On December 14, 2016, the FDA released a new “Drug Safety Communication” about the use of general anesthetics and sedation drugs in young children and pregnant women. The warning affects all of the most common anesthesia drugs, including Suprane, Amidate, halothane, Forane, ketamine, Ketalar, Ativan, Brevital, midazolam injection, pentobarbital, Nembutal, propofol, Diprivan, Ultane, and Sojourn.

Based on FDA’s understanding of brain development, and a review of the latest scientific studies conducted in pregnant animals and young animals, the data suggests that the fetuses of women in their third trimester of pregnancy and children younger than 3 years are most likely vulnerable to this effect. For example, this 2014 study in the Journal of Neurosurgical Anesthesiology found that “early studies identified anesthetic-induced neuronal apoptosis as a possible mechanism of injury, and more recent work suggests that anesthetics may interfere with several critical processes in brain development.” Most anesthetic drugs have been shown to cause these negative effects on brain development in different species of animals, and no specific medications have been proven to be safer than any other. Nonetheless, the FDA says “Recent studies in children suggest that a single, relatively short exposure to general anesthetic and sedation drugs in infants or toddlers is unlikely to have negative effects on behavior or learning.” That seems consistent with the most rigorous studies, like this 2011 study in Pediatrics that said “Exposure to multiple, but not single, anesthetic/surgery significantly increased the risk of developing [learning disabilities] (hazard ratio: 2.12 [95% confidence interval: 1.26–3.54]), even when accounting for health status.” A hazard ratio of 2.12 means a child is 2.12 times as likely to develop learning disabilities if they were exposed to anesthesia before the age of 2.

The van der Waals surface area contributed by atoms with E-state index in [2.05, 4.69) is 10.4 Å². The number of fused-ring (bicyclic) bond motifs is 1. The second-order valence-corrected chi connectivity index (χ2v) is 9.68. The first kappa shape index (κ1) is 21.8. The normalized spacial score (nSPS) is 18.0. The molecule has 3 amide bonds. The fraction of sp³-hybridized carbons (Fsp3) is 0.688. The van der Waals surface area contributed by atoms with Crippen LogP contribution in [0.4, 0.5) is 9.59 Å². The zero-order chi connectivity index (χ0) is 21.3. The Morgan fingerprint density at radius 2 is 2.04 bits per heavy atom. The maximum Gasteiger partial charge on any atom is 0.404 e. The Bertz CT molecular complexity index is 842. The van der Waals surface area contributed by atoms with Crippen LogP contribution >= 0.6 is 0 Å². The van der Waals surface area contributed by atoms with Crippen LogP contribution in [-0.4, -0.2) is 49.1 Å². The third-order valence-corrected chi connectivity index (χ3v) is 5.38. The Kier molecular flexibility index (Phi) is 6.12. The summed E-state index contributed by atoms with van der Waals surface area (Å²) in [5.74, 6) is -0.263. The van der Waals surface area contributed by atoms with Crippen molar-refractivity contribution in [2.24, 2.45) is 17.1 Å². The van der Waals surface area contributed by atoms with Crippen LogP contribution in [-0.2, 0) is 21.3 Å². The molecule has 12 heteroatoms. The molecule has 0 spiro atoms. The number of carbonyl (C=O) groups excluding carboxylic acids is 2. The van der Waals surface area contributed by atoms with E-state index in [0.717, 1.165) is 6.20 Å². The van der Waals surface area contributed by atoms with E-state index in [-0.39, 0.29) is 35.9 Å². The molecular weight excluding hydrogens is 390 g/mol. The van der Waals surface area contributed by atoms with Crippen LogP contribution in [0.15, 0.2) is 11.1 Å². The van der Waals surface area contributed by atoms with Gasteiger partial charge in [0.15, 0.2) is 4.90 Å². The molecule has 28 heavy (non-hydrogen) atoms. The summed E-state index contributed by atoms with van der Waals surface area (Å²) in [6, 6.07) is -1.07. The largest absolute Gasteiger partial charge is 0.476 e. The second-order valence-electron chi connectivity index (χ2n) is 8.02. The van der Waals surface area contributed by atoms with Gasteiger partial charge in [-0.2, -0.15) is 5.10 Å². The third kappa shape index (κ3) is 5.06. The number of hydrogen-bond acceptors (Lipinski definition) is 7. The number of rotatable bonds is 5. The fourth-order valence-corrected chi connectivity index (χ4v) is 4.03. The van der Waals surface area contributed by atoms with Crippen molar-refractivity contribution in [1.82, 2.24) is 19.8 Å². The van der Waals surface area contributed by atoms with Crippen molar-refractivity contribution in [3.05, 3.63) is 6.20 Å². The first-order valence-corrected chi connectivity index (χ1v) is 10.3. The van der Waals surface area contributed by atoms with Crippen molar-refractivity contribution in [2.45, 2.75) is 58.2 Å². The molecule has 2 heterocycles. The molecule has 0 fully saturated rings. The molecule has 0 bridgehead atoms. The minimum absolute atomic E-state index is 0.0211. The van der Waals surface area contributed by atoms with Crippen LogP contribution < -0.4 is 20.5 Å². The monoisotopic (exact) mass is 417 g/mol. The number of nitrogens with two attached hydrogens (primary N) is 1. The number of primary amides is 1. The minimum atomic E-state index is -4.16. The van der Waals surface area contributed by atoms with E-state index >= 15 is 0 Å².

The American College of Obstetricians and Gynecologists was quick to criticize the FDA’s announcement, mostly by whining that they weren’t included in the process: “The FDA did not seek input from ACOG prior to publishing the safety announcement and neither ACOG nor other obstetrician-gynecologists participated in the development of this announcement.” ACOG admits that, in animal studies of pregnant primates, in the third trimester, exposure to 24 hours of ketamine, or contact with 5 hours of isoflurane plus nitrous oxide or propofol, led to neuronal cell loss. But, ACOG complains, there are no data regarding pregnant women; there is only data on young children who were exposed to anesthetic agents, and so the broader clinical significance of these findings is not known, and that, when analgesia is needed for delivery (included cesarean delivery), it is usually regional analgesia that is used and not general anesthesia. Moreover, although pregnant women could theoretically be treated for nonobstetric indications (such as trauma or pain), or possibly during labor if local analgesia/anesthesia is not used, it is also unlikely that the period of fetal publicity would reach the “hypothetically” dangerous ranges.